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Chanakya

Man has the tendency to interpret and understand history by looking at events through a narrow snapshot in time. At every snapshot, there always invariably is a point where India seems to be riddled with societal, cultural and religious dissensions that cause the nation to crumble from within. And always in these most difficult times, one man is born who has the capacity to transform the society and reinvigorate societal and cultural ethos and re-instate dharma to its rightful place. During the period of Alexander’s invasion in India, not only were the small kingdoms divided, but also the social fabric had disintegrated, meaningless and misinterpreted rituals were rampant and selfishness was dominant. At this critical juncture, one man, single-handedly, vowed to unite the vast country and establish a new dharmic social order and revive India to her rightful position as beacon of knowledge to the entire world. This extraordinarily talented man was none other than Chanakya.

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Guru Gobind Singh – the lion of medieval India

Vedahun vidit dharma pracharyun, Gohat kalamka vishva nivaryun.

Sakal jagat mein Khalsa Panth gaajey, Jagey dharm Hindu sakal bhand Bhajey

Guru Gobind Singh

(May I preach the Vedas to the whole mankind / May I remove the blot of cow-slaughter from the whole world / May the Khalsa Panth reign supreme / Long live Hinduism and falsehood perish)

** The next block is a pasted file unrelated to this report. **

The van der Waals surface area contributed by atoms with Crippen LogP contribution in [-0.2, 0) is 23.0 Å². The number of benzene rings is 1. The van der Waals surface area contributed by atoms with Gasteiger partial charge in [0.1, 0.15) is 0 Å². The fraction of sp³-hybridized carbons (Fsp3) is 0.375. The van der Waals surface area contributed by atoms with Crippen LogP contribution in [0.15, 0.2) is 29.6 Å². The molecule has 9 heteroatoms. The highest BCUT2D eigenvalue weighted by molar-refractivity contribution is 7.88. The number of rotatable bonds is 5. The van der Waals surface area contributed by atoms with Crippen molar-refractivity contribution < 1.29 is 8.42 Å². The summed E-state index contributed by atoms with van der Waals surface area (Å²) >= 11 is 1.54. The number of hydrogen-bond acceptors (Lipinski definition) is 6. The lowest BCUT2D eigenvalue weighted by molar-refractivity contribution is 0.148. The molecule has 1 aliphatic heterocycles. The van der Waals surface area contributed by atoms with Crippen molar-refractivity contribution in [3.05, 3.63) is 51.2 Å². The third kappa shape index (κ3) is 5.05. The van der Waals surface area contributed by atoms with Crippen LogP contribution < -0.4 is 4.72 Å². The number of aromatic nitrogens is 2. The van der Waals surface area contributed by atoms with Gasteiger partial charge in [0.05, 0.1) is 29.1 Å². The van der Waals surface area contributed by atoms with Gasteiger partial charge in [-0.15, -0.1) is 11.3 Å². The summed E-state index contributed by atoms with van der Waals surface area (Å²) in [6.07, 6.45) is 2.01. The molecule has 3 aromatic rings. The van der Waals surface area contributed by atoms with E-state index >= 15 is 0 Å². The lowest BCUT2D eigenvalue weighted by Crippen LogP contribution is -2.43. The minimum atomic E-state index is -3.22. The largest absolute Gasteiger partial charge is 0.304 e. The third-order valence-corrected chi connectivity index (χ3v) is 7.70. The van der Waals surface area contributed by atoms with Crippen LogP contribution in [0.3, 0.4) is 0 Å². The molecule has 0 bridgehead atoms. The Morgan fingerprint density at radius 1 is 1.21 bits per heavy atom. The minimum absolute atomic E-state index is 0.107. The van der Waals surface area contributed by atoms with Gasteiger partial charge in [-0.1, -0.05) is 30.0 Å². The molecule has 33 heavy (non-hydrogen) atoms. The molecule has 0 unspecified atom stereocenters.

The 17th century was not a pleasant time for India, plagued as it was by foreign aggression and internal dissensions. The aggressors neither spoke the same tongue, nor had the same notions of religion and dharma. Not only were they different from the natives, but also they were extremely intolerant to the native faith. The aggressors had already embarked on the mission of wiping out native culture from India. Furthermore, Indians themselves remained divided. While a section of society believed in the escapist philosophies of illusion, another section completely adhered to extreme forms of ritualism, without a clear grasp of the underlying concepts of dharma. People remained divided not only on the lines of caste, but they also disputed doctrinal differences. This was the time not of philosophical discussion, but of action, because the bigger enemy was the foreign aggressor. At this crucial stage, was it possible for dharma to be re-interpreted, for the Hindus had to rise to a heightened level of consciousness to give up the internal differences for the sake of the honor of their motherland? Guru Gobind Singh was the person who made this possible with a truly secular point of view. His philosophy was very simple – a dharmic Indian shunned differences on basis of religion and protected the honor of his nation.

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